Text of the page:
A New York federal judge on Wednesday dismissed a surgeon’s legal challenge that sought to roll back key pieces of a federal law that protects patients from surprise out-of-network bills.
Judge Ann Donnelly ruled against the surgeon, finding that the law is constitutional, and dismissed the case for lack of standing and dismissed the surgeon’s request for a preliminary injunction.
Katie Keith, a lawyer and health policy expert at Georgetown University who tracks surprise billing litigation, called the ruling good news for consumers.
The lawsuit threatened to once again expose millions of patients to surprise out-of-network bills, Keith previously said in a Health Affairs report on the litigation.
Daniel Haller, a surgeon, and his private practice filed suit in December against federal regulators alleging that the ban on surprise billing was unconstitutional along with the independent dispute resolution process, the way in which providers and payers are supposed to resolve payment disagreements.
Haller said the law deprives physicians the right to be paid a reasonable value for their services, according to the complaint.
Under the law, physicians and insurers can enter into an independent dispute resolution process to come to an agreement on the payment for services. The process was intended to keep patients out of the middle of these payment disputes.
Haller argued the process favored insurers — not providers.
However, a key part of that process was struck down by a Texas judge, who ruled in favor of providers in February.
Donnelly said Haller and his team did not show that they even went through the arbitration, or IDR, process, “much less that the IDR process resulted in a payment amount below the reasonable value,” according to Wednesday’s opinion.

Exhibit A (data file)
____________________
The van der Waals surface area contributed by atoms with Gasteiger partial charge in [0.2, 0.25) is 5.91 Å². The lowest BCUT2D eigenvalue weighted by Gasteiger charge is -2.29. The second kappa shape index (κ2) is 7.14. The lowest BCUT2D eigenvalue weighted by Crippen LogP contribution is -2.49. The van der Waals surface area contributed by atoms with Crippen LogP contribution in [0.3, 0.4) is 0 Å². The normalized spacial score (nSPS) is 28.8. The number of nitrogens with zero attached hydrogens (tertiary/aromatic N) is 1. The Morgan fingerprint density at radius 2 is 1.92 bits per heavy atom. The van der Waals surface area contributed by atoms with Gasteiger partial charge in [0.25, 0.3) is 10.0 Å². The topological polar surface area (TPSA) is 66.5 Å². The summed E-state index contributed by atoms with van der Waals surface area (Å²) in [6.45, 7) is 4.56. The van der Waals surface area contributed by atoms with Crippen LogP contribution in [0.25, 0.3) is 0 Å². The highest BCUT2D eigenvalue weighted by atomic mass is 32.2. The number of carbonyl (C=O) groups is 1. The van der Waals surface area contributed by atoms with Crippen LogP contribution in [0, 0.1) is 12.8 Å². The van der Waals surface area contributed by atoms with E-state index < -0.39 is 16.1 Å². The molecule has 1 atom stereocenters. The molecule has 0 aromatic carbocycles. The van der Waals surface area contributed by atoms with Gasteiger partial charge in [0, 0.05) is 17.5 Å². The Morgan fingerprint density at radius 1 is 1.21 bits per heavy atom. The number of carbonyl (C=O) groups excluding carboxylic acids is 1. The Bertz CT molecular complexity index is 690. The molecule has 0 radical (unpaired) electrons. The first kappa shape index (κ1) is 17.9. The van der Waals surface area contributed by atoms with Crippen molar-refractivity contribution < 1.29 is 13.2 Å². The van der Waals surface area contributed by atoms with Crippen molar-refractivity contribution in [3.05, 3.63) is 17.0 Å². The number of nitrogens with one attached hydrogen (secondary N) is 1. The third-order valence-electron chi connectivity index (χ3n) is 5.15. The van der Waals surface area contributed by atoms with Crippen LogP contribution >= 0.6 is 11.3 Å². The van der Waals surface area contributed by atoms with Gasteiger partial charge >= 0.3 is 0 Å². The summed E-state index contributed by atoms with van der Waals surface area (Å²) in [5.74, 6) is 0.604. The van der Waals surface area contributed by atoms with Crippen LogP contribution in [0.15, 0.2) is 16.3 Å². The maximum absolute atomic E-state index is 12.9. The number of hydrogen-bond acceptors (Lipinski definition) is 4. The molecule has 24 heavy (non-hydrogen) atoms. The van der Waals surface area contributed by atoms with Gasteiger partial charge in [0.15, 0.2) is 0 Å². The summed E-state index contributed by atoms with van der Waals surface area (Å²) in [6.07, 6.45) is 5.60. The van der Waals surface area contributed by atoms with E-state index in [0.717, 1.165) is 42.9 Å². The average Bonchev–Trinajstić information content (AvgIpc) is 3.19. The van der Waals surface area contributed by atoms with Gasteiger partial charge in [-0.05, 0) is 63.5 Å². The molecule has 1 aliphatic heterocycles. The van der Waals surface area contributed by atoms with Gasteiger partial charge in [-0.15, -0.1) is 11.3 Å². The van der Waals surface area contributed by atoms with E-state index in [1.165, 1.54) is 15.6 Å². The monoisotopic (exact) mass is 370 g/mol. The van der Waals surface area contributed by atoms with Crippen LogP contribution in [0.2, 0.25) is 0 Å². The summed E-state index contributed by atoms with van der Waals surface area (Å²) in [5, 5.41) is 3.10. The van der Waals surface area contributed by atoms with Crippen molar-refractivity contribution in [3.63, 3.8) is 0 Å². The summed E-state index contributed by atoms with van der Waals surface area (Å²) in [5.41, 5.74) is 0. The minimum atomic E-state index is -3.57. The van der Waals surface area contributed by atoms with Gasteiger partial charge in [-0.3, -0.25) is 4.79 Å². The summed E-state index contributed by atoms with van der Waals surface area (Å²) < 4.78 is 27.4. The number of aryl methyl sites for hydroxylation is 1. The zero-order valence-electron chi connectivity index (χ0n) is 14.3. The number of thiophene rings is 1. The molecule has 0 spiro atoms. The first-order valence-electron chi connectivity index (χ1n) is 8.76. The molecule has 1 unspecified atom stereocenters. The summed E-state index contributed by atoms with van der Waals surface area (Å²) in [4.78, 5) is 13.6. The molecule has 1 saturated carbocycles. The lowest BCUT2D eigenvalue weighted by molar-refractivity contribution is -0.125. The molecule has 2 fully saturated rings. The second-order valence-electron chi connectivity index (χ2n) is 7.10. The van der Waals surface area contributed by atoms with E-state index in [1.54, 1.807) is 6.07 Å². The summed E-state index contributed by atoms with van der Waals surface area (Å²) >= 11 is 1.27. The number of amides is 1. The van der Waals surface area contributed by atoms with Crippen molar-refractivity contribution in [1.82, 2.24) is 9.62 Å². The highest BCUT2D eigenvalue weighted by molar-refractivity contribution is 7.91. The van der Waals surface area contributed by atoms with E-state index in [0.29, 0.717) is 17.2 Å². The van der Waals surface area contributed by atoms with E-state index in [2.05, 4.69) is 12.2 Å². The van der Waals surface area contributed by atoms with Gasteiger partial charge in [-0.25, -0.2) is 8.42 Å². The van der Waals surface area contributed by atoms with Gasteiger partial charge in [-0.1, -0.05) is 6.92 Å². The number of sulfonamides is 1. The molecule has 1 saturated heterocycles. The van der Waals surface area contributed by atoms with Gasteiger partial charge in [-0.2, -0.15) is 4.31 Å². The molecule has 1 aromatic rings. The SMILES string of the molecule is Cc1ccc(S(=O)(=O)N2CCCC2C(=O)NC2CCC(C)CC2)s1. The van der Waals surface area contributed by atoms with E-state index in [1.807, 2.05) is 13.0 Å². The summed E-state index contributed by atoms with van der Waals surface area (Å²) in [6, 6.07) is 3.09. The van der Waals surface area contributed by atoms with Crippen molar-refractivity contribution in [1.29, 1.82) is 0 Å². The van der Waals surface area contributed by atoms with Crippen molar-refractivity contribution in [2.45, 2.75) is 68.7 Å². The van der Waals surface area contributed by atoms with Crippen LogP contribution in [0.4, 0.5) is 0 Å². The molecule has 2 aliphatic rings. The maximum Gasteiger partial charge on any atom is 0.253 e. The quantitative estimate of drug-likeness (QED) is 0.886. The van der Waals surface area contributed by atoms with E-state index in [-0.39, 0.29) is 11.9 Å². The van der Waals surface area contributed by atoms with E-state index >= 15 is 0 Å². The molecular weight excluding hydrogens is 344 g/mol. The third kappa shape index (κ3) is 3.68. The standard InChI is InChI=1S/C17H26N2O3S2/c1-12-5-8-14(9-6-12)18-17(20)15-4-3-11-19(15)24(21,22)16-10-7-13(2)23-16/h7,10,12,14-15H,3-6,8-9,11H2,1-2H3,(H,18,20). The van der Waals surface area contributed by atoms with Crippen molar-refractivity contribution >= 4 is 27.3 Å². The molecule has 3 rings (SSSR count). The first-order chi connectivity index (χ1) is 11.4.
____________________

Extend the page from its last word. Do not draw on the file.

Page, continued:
“At the time of oral argument — almost six months after the Act went into effect — the plaintiffs could not say whether they had participated in the IDR process. They do not allege that the IDR process has caused any concrete harm, so their claims of constitutional injury are speculative,” Donnelly said.
Haller’s practice, Long Island Surgical, and its team of six physicians perform procedures on patients who are admitted after an emergency department visit.
Almost 80% of Long Island Surgical’s patients have an insurance plan that does not have a contractual relationship with the surgical group. In other words, Haller and his colleagues are almost always out-of-network, potentially putting patients at risk of a surprise medical bill.
The No Surprises Act tried to solve this problem, and it bans surprise billing in most cases.
The law aimed to tackle one of the most frustrating issues in healthcare, which could ensnare even savvy patients. Patients could be unknowingly treated by out-of-network providers, and then get bills their insurers refused to pay in full or part, leaving them stuck to pay the remaining balance.